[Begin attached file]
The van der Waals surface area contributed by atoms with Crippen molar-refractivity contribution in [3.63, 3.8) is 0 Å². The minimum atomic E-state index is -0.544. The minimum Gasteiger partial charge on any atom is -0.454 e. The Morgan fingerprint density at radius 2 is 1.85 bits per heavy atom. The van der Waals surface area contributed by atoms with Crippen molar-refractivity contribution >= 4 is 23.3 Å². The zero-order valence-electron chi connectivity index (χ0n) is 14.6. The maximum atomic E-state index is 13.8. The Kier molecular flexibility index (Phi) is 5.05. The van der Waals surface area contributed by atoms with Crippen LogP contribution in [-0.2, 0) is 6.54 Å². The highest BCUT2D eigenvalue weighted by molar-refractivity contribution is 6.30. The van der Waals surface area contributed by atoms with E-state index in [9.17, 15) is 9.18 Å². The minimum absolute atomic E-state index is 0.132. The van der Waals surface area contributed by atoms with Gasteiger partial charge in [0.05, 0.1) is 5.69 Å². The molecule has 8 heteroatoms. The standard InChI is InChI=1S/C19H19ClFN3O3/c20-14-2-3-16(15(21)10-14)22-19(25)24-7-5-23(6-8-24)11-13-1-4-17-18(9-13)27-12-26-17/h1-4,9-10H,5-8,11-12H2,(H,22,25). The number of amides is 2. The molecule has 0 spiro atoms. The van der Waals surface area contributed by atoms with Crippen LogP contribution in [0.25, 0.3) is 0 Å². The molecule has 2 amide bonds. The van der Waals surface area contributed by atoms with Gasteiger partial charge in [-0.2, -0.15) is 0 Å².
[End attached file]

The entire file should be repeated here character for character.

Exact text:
The van der Waals surface area contributed by atoms with Crippen molar-refractivity contribution in [3.63, 3.8) is 0 Å². The minimum atomic E-state index is -0.544. The minimum Gasteiger partial charge on any atom is -0.454 e. The Morgan fingerprint density at radius 2 is 1.85 bits per heavy atom. The van der Waals surface area contributed by atoms with Crippen molar-refractivity contribution >= 4 is 23.3 Å². The zero-order valence-electron chi connectivity index (χ0n) is 14.6. The maximum atomic E-state index is 13.8. The Kier molecular flexibility index (Phi) is 5.05. The van der Waals surface area contributed by atoms with Crippen LogP contribution in [-0.2, 0) is 6.54 Å². The highest BCUT2D eigenvalue weighted by molar-refractivity contribution is 6.30. The van der Waals surface area contributed by atoms with E-state index in [9.17, 15) is 9.18 Å². The minimum absolute atomic E-state index is 0.132. The van der Waals surface area contributed by atoms with Gasteiger partial charge in [0.05, 0.1) is 5.69 Å². The molecule has 8 heteroatoms. The standard InChI is InChI=1S/C19H19ClFN3O3/c20-14-2-3-16(15(21)10-14)22-19(25)24-7-5-23(6-8-24)11-13-1-4-17-18(9-13)27-12-26-17/h1-4,9-10H,5-8,11-12H2,(H,22,25). The number of amides is 2. The molecule has 0 spiro atoms. The van der Waals surface area contributed by atoms with Crippen LogP contribution in [0.25, 0.3) is 0 Å². The molecule has 2 amide bonds. The van der Waals surface area contributed by atoms with Gasteiger partial charge in [-0.2, -0.15) is 0 Å².